It’s equally nice to hear something off the beaten path. Because I have collected and listened to so many lesser-known operas, I’m always impressed by singers who take the chance of making an unusual choice. What stands out, you may ask? There’s Cardinal Brogni’s first-act aria from “La Juive,” the sleepwalking scene from “Macbeth” as well as Banquo’s aria, the soprano aria from “Lucia” that opens the second act, plus the bass aria that closes the first act (I’m oftentimes terrible with aria names), plus the prologue from “Pagliacci.”
One of these days I’d love to hear some singer tackle the big tenor aria from Gounod’s “Sapho,” or the baritone’s first-act drinking song from Thomas’ “Hamlet,” or Alice’s second-act aria from “Robert le Diable.” Fat chance on the latter, I’m sure. But speaking of Meyerbeer, I’ve actually heard three separate mezzos perform the Page’s aria from “Huguenots,” so that’s nice.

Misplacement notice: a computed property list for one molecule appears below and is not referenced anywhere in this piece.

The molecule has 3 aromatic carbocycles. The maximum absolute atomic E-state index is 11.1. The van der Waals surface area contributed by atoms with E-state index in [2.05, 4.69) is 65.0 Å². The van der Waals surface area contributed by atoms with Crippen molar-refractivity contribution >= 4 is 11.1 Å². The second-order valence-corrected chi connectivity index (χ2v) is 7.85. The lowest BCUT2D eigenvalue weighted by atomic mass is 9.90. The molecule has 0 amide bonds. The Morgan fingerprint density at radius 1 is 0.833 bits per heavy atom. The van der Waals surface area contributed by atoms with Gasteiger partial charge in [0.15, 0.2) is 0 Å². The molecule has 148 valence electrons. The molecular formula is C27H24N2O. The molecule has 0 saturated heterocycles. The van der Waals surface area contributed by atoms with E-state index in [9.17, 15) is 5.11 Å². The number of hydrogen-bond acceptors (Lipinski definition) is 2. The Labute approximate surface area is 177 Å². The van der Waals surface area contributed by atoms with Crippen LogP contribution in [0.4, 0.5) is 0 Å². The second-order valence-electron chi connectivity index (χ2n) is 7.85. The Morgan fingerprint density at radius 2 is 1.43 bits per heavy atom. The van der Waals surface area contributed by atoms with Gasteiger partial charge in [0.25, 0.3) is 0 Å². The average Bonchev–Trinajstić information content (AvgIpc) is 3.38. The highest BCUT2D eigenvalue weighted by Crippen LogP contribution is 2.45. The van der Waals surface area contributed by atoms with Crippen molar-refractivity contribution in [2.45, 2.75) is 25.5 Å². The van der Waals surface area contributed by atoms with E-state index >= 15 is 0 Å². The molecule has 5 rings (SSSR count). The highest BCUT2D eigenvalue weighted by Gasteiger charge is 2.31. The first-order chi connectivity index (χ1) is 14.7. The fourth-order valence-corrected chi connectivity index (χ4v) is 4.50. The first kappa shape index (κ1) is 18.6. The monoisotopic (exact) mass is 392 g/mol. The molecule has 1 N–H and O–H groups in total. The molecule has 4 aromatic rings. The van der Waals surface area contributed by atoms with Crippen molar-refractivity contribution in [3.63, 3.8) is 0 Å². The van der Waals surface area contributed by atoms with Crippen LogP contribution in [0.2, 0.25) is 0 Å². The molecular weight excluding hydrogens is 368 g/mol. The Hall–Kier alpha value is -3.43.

When I started writing this post I’d planned to add commentary on competition judging—from the point of view of the audience, otherwise known as “They gave THAT person the top prize?” But this thing has run on long enough, so I’ll save the rest for another day.
Tuesday, December 06, 2005
When I was 13 years old, in the space of something like two weeks I went from being a boy soprano (actually more of a contralto) to a baritone—with plenty of voice-cracking along the way. That played havoc with my Bar Mitzvah lessons, where I was learning to “chant” the portion of the Saturday morning service that follows the weekly Torah reading. Thankfully my voice changed completely by the time I had to sing in front of the congregation, so they managed to miss out on all the mid-phrase key changes.